Bowel cancer

Bowel cancer is one of the most common cancers in the UK affecting around one in 20 people. Diet is one of the factors that affect your risk of bowel cancer. There are foods that help (fruit, vegetables and fibre) and foods that harm – the more meat you eat, the higher your risk of bowel cancer.

Two of the most prestigious health bodies, The World Health Organisation and the World Cancer Research Fund, have both published reports describing the links between red and processed meats and bowel cancer.

The high fat content of meat may be to blame because fat increases the production of bile acids from the liver which can promote tumours in the bowel. Animal fat and protein also promote harmful bacteria in the bowel – the type of bacteria that produce toxic by-products and increase inflammation. And high-fat diets are also high-calorie diets and the balance between how much energy you take in and how much energy you use up is considered a major risk factor for a number of different types of cancer.

It may be the chemicals used to preserve and produce the colour and taste of processed meat that are to blame. Or the harmful chemicals produced when red meat and chicken are cooked at high temperatures. It may be the iron in meat which drives production of carcinogenic chemicals in our guts by stomach bacteria. All these things are ways in which meat can cause bowel cancer – it’s quite a recipe for disaster!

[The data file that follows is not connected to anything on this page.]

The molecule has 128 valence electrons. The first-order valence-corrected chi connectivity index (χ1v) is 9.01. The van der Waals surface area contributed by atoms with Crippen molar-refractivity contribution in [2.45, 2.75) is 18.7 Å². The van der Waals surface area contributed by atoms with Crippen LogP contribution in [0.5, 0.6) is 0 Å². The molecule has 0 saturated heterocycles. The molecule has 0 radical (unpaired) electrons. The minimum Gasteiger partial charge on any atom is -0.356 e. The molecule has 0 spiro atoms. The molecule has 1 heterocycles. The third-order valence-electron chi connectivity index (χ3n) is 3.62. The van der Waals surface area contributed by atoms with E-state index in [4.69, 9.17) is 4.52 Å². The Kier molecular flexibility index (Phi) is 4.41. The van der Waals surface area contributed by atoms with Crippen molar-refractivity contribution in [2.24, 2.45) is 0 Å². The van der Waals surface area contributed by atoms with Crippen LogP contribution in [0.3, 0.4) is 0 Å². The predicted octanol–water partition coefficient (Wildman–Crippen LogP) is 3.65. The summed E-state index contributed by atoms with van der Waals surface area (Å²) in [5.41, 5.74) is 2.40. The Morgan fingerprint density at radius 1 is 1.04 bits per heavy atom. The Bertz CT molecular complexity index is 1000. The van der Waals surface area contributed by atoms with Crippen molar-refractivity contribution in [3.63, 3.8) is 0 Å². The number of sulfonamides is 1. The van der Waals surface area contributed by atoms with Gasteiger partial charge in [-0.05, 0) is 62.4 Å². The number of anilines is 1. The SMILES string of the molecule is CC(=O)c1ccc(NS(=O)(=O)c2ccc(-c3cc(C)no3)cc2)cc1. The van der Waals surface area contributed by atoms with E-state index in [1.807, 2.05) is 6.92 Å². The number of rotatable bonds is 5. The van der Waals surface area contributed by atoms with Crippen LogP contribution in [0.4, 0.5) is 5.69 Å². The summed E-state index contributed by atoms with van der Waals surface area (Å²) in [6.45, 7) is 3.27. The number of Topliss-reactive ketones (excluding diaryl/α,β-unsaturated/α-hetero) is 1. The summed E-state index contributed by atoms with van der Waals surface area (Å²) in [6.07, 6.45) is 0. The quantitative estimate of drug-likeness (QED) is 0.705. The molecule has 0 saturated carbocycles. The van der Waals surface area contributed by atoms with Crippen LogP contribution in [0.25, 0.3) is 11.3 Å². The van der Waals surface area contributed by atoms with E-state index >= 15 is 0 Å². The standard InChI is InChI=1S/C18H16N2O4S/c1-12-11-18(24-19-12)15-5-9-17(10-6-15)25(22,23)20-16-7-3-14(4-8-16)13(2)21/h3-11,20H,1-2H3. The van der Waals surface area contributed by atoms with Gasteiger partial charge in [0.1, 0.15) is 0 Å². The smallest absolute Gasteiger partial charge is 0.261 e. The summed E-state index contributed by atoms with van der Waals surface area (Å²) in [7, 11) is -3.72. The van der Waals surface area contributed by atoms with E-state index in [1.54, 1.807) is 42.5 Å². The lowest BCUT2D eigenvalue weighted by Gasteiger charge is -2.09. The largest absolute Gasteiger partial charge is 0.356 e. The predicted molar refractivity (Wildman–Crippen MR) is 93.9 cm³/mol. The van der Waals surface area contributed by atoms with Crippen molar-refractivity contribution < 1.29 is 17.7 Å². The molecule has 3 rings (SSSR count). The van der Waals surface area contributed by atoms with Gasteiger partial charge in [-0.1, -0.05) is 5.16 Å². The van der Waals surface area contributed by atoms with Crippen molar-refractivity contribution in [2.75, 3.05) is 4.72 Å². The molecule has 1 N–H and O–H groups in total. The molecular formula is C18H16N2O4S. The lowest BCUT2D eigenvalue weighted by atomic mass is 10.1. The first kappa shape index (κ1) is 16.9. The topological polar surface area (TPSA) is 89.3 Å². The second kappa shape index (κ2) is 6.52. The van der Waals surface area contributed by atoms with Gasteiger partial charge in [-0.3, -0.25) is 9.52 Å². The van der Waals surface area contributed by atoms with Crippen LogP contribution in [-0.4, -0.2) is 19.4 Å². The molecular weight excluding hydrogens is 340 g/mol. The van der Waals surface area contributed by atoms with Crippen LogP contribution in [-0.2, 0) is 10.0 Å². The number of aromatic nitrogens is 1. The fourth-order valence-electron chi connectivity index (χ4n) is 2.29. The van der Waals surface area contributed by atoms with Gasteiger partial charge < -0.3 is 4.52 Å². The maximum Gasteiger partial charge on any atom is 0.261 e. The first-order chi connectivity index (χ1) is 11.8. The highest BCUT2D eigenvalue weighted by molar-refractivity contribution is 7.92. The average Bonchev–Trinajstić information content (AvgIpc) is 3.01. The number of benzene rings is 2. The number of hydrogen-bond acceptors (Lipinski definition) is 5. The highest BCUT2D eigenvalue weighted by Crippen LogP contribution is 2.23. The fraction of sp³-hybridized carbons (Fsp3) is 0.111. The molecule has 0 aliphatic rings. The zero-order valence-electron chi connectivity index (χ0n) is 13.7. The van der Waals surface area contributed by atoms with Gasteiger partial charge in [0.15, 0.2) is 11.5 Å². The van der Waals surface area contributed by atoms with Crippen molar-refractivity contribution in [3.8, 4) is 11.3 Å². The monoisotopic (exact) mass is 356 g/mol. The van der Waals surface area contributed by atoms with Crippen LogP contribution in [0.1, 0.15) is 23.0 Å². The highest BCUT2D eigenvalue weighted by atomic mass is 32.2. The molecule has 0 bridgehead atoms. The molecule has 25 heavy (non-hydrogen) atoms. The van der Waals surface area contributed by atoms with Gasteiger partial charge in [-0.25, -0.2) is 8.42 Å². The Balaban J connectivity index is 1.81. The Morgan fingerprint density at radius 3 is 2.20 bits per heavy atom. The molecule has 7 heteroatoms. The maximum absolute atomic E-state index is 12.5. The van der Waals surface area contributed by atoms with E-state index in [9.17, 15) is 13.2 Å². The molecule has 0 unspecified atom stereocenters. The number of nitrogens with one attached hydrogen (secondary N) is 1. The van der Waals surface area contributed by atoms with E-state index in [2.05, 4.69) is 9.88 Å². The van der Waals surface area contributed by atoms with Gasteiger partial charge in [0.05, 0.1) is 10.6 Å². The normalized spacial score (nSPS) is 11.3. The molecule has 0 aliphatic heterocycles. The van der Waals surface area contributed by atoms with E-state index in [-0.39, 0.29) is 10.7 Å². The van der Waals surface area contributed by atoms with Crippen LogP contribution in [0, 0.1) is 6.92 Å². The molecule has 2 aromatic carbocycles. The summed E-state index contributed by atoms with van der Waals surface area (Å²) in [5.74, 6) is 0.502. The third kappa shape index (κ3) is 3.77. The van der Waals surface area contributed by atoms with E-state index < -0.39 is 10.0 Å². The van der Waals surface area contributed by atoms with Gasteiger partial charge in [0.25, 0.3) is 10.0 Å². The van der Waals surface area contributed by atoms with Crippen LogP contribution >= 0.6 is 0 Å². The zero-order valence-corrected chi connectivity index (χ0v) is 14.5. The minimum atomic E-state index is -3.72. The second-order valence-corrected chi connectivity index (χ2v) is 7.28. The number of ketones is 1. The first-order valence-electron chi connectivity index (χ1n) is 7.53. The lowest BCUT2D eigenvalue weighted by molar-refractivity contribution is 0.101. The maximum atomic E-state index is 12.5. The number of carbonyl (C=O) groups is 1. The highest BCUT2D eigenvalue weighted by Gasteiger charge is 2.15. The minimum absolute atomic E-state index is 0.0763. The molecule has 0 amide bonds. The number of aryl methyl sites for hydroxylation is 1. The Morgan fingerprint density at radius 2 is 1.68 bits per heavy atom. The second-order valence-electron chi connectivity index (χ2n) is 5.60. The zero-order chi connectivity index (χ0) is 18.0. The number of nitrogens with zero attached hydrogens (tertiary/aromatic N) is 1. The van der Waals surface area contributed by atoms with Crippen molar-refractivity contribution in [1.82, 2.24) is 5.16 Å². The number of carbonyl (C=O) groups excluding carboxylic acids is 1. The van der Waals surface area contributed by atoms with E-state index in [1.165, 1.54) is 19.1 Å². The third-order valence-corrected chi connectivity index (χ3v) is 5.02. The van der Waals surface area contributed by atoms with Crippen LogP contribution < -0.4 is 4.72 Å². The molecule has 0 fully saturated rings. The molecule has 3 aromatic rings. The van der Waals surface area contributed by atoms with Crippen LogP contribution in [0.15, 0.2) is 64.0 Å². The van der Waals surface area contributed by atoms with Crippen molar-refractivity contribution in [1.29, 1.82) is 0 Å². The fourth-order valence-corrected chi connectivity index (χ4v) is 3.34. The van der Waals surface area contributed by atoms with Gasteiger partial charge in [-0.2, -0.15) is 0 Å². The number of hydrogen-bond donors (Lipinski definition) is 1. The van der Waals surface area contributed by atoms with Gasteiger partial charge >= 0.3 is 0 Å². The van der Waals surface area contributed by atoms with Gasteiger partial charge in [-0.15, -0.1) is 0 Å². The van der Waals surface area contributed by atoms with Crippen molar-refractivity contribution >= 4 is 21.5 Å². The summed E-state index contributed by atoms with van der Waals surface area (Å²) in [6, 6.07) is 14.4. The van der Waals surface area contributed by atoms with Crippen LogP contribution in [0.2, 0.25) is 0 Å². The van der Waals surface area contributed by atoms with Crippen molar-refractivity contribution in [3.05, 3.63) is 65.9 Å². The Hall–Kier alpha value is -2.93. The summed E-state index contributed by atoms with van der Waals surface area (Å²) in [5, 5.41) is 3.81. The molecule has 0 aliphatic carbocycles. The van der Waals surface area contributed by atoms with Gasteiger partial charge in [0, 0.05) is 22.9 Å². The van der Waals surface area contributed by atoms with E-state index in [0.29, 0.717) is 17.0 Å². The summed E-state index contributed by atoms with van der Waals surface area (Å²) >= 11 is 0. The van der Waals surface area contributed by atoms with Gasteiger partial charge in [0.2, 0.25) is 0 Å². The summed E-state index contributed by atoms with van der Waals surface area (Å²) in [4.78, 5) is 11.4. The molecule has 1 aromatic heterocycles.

It’s not always possible to work out exactly what it is in meat that is doing the damage. Does it matter? A diet containing one of the usual suspects usually contains some or all of the others. Bowel cancer is the leading cause of cancer death among non-smokers in developed countries and its prevention should be a major goal for public health. Do yourself a favour and ditch meat. 

A wealth of research shows that diets based on plant foods, high in fibre and low in fat help prevent bowel cancer. These diets also promote friendly gut bacteria that produce beneficial by-products and help keep our bowels healthy. Fruit and vegetables, wholegrains and pulses have been shown to be the cornerstones of a diet that reduces your risk of bowel cancer to a large extent.

Read more about Digestive Tract Cancers

 

 

As vegan diets gain popularity, more and more studies are looking into their potential health benefits. Although a vegan diet doesn’t necessarily have to be healthy (if it’s based on processed, fatty and sugary foods), on average it tends to fare better than other diets in many aspects and the numbers of health-conscious vegans are growing. A recent study focused on reviewing available data on vegan, vegetarian and omnivore (meat-eater) gut health and, in particular, the type of gut bacteria that these diets promote.